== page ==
On 27 March 2018, ESMA announced its intention to impose product intervention measures under MiFID II including a total prohibition on the provision of binary options and restrictions on the provision of some contracts for differences (CFDs) for retail investors. A copy of ESMA’s paper can be found here.
These measures would be made under Article 40 of the Markets in Financial Instruments Regulation (EU) No. 600/2014, known as MiFIR, which empowers ESMA to exercise product intervention powers. These powers vested in ESMA by virtue of Article 40 of MiFIR have only been applicable since 3 January 2018 and aim primarily to promote investor protection measures.
ESMA has also published Frequently Asked Questions on 27 March 2018 in relation to its product intervention measures. A copy of the FAQs can be found here.
Prior to reaching its decision, ESMA released a call for evidence on 18 January 2018 which lasted until 5 February 2018 (the Consultation). A copy of the Consultation can be found here. Having considered all the responses and concerns expressed by individuals and CFDs providers, ESMA reached to the conclusion that the use of its product intervention measures is the most appropriate and effective way forward in enhancing retail investor protection.
The agreed product intervention measures
In relation to binary options, ESMA decided on a total prohibition on the marketing, distribution and sale of binary options to retail investors. In relation to CFDs, the agreed restricted measures include the imposition of leverage limits on the opening of a CFD by a retail client from 30:1 to 2:1 which varies according to the volatility of the underlying; a margin close-out rule on a per account basis, negative balance protection on a per account basis to provide a guaranteed limit on client losses; a restriction on benefits incentivising trading; and a firm standardised risk warning.
Under the new MiFIR regime, these measures adopted by ESMA will apply on a three-monthly basis, which can be renewed before the lapse of the three month period.
Most importantly, ESMA’s product intervention measures supersede any national measures taken in relation to the same topic. In other words, they are directly applicable and they will not have to be implemented by any separate domestic action.
The aim behind the agreed measures
In recent years, ESMA along with national competent authorities (NCAs) have raised concerns in relation to the growing demand for CFDs and binary options across the EU. This is mainly due to the fact that CFDs are highly complex financial instruments. ESMA commented in its Additional Information on the agreed product intervention measures relation to contract for differences and binary options (a copy of this can be found here) that the pricing, trading terms and settlement of such products is not standardised, hindering retail investors’ ability to understand the terms of the product. In order to address these concerns, ESMA decided to exercise its produce intervention powers as a means to afford adequate protection to retail investors.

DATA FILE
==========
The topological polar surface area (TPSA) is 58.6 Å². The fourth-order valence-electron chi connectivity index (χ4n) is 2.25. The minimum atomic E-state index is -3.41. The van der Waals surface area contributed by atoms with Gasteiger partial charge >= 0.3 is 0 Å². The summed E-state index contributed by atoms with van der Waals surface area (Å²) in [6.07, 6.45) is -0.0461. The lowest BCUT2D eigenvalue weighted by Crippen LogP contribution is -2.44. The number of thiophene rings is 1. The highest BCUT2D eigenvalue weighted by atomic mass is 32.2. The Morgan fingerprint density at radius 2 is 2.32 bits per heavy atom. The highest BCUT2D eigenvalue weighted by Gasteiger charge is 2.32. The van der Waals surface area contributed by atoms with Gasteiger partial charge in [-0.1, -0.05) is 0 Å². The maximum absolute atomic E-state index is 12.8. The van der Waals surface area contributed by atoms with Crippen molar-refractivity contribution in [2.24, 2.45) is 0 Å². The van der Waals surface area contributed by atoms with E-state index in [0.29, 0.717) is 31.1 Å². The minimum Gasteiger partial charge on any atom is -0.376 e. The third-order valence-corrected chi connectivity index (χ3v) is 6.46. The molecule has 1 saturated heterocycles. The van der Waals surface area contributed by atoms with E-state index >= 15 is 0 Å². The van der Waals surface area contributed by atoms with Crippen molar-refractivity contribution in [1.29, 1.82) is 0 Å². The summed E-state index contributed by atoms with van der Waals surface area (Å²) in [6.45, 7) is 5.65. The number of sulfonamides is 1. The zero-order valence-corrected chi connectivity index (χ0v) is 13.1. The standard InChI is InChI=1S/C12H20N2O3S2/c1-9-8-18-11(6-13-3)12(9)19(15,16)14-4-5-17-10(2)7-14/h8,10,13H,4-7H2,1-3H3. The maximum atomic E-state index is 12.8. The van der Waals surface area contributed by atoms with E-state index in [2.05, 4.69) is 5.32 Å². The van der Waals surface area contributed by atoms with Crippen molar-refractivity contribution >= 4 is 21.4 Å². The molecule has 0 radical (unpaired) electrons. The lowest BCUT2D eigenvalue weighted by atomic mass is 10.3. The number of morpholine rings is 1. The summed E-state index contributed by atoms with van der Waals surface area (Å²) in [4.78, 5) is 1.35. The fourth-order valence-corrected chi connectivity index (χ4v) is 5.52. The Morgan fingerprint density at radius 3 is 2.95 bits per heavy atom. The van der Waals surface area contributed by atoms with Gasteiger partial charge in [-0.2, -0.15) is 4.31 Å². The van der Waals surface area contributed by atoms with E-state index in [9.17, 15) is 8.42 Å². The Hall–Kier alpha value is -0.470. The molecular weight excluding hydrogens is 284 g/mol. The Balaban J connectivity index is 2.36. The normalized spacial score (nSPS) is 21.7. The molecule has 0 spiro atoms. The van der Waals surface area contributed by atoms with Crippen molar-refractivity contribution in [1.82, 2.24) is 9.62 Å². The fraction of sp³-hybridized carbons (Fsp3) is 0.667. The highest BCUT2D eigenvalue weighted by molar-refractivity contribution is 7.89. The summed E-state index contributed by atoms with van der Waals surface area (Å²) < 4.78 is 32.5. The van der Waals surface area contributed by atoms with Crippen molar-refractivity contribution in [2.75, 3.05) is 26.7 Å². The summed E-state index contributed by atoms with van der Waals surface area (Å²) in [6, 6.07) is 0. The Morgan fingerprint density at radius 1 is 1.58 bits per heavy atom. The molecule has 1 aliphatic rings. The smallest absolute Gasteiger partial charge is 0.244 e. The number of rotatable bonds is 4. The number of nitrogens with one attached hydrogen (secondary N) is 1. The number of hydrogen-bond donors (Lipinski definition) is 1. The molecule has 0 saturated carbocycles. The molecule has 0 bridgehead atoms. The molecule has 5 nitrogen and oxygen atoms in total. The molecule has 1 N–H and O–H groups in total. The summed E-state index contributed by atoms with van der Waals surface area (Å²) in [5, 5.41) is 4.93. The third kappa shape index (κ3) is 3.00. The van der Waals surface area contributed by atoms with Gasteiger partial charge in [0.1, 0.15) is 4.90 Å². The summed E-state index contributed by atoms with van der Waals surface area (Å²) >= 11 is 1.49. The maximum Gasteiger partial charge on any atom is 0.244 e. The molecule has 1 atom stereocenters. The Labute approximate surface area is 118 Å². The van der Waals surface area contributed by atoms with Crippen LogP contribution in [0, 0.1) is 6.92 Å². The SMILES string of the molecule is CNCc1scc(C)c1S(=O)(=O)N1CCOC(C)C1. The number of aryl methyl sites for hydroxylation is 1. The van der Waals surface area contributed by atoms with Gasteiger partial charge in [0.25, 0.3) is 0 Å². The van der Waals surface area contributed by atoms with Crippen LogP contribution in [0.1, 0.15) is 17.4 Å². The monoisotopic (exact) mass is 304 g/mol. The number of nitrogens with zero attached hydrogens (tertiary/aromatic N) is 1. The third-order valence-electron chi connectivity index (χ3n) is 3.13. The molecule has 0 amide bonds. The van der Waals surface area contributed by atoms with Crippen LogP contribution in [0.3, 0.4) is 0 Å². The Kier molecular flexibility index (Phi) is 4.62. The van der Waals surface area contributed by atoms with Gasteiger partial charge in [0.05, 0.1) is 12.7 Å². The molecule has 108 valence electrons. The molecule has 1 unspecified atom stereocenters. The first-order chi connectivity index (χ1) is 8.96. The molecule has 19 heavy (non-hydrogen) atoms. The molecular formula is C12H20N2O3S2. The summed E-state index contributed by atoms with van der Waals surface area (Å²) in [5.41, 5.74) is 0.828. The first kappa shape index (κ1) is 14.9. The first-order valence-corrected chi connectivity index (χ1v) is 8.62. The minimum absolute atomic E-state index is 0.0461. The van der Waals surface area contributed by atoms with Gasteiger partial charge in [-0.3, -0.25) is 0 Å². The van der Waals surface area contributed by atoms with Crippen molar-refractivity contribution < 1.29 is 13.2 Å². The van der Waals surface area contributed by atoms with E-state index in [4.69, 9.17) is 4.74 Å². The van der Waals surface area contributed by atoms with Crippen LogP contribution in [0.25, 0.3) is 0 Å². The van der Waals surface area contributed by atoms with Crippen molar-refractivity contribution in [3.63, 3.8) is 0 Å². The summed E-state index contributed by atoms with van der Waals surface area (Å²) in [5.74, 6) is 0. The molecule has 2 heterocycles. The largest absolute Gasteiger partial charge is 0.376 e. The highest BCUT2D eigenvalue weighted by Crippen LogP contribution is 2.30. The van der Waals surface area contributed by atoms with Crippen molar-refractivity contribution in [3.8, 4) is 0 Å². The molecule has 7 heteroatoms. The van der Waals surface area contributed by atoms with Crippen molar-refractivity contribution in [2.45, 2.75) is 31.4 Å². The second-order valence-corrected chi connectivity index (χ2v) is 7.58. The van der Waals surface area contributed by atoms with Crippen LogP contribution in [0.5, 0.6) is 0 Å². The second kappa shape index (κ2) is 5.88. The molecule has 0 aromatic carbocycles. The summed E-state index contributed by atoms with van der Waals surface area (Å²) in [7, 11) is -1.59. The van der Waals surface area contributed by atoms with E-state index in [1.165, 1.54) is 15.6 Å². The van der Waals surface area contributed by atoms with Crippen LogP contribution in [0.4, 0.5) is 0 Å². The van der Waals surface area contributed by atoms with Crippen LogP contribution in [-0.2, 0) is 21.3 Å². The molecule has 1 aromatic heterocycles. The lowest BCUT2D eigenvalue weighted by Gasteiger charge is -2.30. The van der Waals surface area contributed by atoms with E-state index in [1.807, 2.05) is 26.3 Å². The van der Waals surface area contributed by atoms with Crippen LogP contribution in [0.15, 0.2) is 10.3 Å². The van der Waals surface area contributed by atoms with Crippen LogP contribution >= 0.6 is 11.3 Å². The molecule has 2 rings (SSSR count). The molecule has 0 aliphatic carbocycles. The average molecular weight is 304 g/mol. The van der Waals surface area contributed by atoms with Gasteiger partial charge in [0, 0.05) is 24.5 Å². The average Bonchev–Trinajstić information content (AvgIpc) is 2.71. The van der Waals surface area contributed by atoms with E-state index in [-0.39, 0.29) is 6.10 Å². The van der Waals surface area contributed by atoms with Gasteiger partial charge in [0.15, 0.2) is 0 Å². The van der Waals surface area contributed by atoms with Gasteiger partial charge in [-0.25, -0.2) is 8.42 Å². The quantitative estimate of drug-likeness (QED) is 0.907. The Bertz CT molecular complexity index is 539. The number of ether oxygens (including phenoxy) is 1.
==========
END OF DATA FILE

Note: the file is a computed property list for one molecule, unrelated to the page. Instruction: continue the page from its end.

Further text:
Furthermore, NCAs have raised further concerns on the risks to investor protection posed by these products. In particular, ESMA noted analysis by NCAs that a majority of retail investors have suffered significant losses on investments, with average losses per investor ranging from €1,600 to €29,000.
The way forward
ESMA will adopt these measures in the following weeks and once these measures are adopted, it will publish an official notice on its website. The measures will then be sent for publication in the Official Journal of the EU (OJ). The prohibition on binary options will start to apply one month after its publication in the OJ. The restrictions on CFDs will start to apply two months after their publication in the OJ.
Impact for Cyprus and passporting
The Cyprus Securities and Exchange Commission has issued an announcement notifying Cypriot investment firms of ESMA’s recent measures. The ban will be effective in Cyprus and it will be applicable to any business passported through Cyprus.
It may also be effective in respect to offshore service providers to the extent that a Cypriot investment firm is involved in assisting in the marketing and facilitating the distribution of these products via offshore platforms.